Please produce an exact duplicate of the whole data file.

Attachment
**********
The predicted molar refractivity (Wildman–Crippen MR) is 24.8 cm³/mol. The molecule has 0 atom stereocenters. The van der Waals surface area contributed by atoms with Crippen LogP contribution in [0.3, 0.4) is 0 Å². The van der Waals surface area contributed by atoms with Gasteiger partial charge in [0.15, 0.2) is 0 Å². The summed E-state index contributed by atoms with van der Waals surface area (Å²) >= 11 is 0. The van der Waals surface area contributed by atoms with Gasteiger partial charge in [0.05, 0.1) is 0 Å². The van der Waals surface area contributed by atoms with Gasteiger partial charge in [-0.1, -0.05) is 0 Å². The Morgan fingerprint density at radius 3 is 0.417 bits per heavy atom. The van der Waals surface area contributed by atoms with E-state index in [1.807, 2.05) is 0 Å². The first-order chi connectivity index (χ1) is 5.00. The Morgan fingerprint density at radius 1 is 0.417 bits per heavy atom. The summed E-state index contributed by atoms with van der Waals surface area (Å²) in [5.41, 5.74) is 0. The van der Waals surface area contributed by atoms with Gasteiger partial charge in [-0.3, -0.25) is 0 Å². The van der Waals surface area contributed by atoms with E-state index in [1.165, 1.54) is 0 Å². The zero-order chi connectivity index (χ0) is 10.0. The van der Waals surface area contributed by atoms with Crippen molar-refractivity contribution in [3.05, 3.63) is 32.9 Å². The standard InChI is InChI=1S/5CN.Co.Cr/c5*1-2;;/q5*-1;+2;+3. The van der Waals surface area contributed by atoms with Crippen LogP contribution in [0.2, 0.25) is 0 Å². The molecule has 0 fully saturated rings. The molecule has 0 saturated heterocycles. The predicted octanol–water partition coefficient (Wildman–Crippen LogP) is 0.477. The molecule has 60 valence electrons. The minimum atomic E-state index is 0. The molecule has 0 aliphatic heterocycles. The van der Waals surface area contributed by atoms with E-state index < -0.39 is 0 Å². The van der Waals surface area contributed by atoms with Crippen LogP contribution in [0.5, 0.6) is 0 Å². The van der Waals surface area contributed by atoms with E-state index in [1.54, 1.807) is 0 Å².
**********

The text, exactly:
The predicted molar refractivity (Wildman–Crippen MR) is 24.8 cm³/mol. The molecule has 0 atom stereocenters. The van der Waals surface area contributed by atoms with Crippen LogP contribution in [0.3, 0.4) is 0 Å². The van der Waals surface area contributed by atoms with Gasteiger partial charge in [0.15, 0.2) is 0 Å². The summed E-state index contributed by atoms with van der Waals surface area (Å²) >= 11 is 0. The van der Waals surface area contributed by atoms with Gasteiger partial charge in [0.05, 0.1) is 0 Å². The van der Waals surface area contributed by atoms with Gasteiger partial charge in [-0.1, -0.05) is 0 Å². The Morgan fingerprint density at radius 3 is 0.417 bits per heavy atom. The van der Waals surface area contributed by atoms with E-state index in [1.807, 2.05) is 0 Å². The first-order chi connectivity index (χ1) is 5.00. The Morgan fingerprint density at radius 1 is 0.417 bits per heavy atom. The summed E-state index contributed by atoms with van der Waals surface area (Å²) in [5.41, 5.74) is 0. The van der Waals surface area contributed by atoms with Gasteiger partial charge in [-0.3, -0.25) is 0 Å². The van der Waals surface area contributed by atoms with E-state index in [1.165, 1.54) is 0 Å². The zero-order chi connectivity index (χ0) is 10.0. The van der Waals surface area contributed by atoms with Crippen molar-refractivity contribution in [3.05, 3.63) is 32.9 Å². The standard InChI is InChI=1S/5CN.Co.Cr/c5*1-2;;/q5*-1;+2;+3. The van der Waals surface area contributed by atoms with Crippen LogP contribution in [0.2, 0.25) is 0 Å². The molecule has 0 fully saturated rings. The molecule has 0 saturated heterocycles. The predicted octanol–water partition coefficient (Wildman–Crippen LogP) is 0.477. The molecule has 60 valence electrons. The minimum atomic E-state index is 0. The molecule has 0 aliphatic heterocycles. The van der Waals surface area contributed by atoms with E-state index < -0.39 is 0 Å². The van der Waals surface area contributed by atoms with Crippen LogP contribution in [0.5, 0.6) is 0 Å². The van der Waals surface area contributed by atoms with E-state index in [1.54, 1.807) is 0 Å².